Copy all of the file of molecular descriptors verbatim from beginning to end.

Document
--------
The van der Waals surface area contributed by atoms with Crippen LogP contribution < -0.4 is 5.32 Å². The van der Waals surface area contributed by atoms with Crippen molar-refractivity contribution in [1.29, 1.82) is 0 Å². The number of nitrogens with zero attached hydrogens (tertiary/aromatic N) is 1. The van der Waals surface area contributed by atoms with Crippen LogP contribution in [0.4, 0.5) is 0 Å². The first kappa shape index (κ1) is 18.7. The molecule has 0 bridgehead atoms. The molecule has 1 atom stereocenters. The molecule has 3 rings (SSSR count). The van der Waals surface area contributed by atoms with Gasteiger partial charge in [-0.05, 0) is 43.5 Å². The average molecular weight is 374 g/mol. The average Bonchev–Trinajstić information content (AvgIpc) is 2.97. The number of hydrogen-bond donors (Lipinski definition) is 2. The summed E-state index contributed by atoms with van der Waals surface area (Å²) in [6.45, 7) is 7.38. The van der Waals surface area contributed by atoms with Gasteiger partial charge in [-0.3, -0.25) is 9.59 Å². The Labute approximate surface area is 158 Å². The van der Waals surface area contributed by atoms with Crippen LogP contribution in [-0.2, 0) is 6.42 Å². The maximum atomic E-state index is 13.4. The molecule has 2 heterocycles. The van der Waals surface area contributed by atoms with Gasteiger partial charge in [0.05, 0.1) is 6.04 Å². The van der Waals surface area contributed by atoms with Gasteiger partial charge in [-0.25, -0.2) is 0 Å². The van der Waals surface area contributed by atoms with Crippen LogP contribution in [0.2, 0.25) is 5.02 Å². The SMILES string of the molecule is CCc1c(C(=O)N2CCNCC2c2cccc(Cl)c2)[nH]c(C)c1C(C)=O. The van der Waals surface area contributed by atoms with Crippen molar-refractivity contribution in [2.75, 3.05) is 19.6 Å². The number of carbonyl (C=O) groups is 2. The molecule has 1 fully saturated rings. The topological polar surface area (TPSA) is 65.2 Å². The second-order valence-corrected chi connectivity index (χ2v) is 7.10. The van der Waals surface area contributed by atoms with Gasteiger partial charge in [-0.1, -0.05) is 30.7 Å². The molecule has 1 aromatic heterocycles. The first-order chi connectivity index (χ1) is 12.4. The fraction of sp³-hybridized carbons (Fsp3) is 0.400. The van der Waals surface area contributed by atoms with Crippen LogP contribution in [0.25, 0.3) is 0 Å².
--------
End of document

The van der Waals surface area contributed by atoms with Crippen LogP contribution < -0.4 is 5.32 Å². The van der Waals surface area contributed by atoms with Crippen molar-refractivity contribution in [1.29, 1.82) is 0 Å². The number of nitrogens with zero attached hydrogens (tertiary/aromatic N) is 1. The van der Waals surface area contributed by atoms with Crippen LogP contribution in [0.4, 0.5) is 0 Å². The first kappa shape index (κ1) is 18.7. The molecule has 0 bridgehead atoms. The molecule has 1 atom stereocenters. The molecule has 3 rings (SSSR count). The van der Waals surface area contributed by atoms with Gasteiger partial charge in [-0.05, 0) is 43.5 Å². The average molecular weight is 374 g/mol. The average Bonchev–Trinajstić information content (AvgIpc) is 2.97. The number of hydrogen-bond donors (Lipinski definition) is 2. The summed E-state index contributed by atoms with van der Waals surface area (Å²) in [6.45, 7) is 7.38. The van der Waals surface area contributed by atoms with Gasteiger partial charge in [-0.3, -0.25) is 9.59 Å². The Labute approximate surface area is 158 Å². The van der Waals surface area contributed by atoms with Crippen LogP contribution in [-0.2, 0) is 6.42 Å². The maximum atomic E-state index is 13.4. The molecule has 2 heterocycles. The van der Waals surface area contributed by atoms with Gasteiger partial charge in [0.05, 0.1) is 6.04 Å². The van der Waals surface area contributed by atoms with Gasteiger partial charge in [-0.25, -0.2) is 0 Å². The van der Waals surface area contributed by atoms with Crippen LogP contribution in [0.2, 0.25) is 5.02 Å². The SMILES string of the molecule is CCc1c(C(=O)N2CCNCC2c2cccc(Cl)c2)[nH]c(C)c1C(C)=O. The van der Waals surface area contributed by atoms with Crippen molar-refractivity contribution in [2.75, 3.05) is 19.6 Å². The number of carbonyl (C=O) groups is 2. The molecule has 1 fully saturated rings. The topological polar surface area (TPSA) is 65.2 Å². The second-order valence-corrected chi connectivity index (χ2v) is 7.10. The van der Waals surface area contributed by atoms with Gasteiger partial charge in [-0.1, -0.05) is 30.7 Å². The molecule has 1 aromatic heterocycles. The first-order chi connectivity index (χ1) is 12.4. The fraction of sp³-hybridized carbons (Fsp3) is 0.400. The van der Waals surface area contributed by atoms with Crippen LogP contribution in [0.25, 0.3) is 0 Å².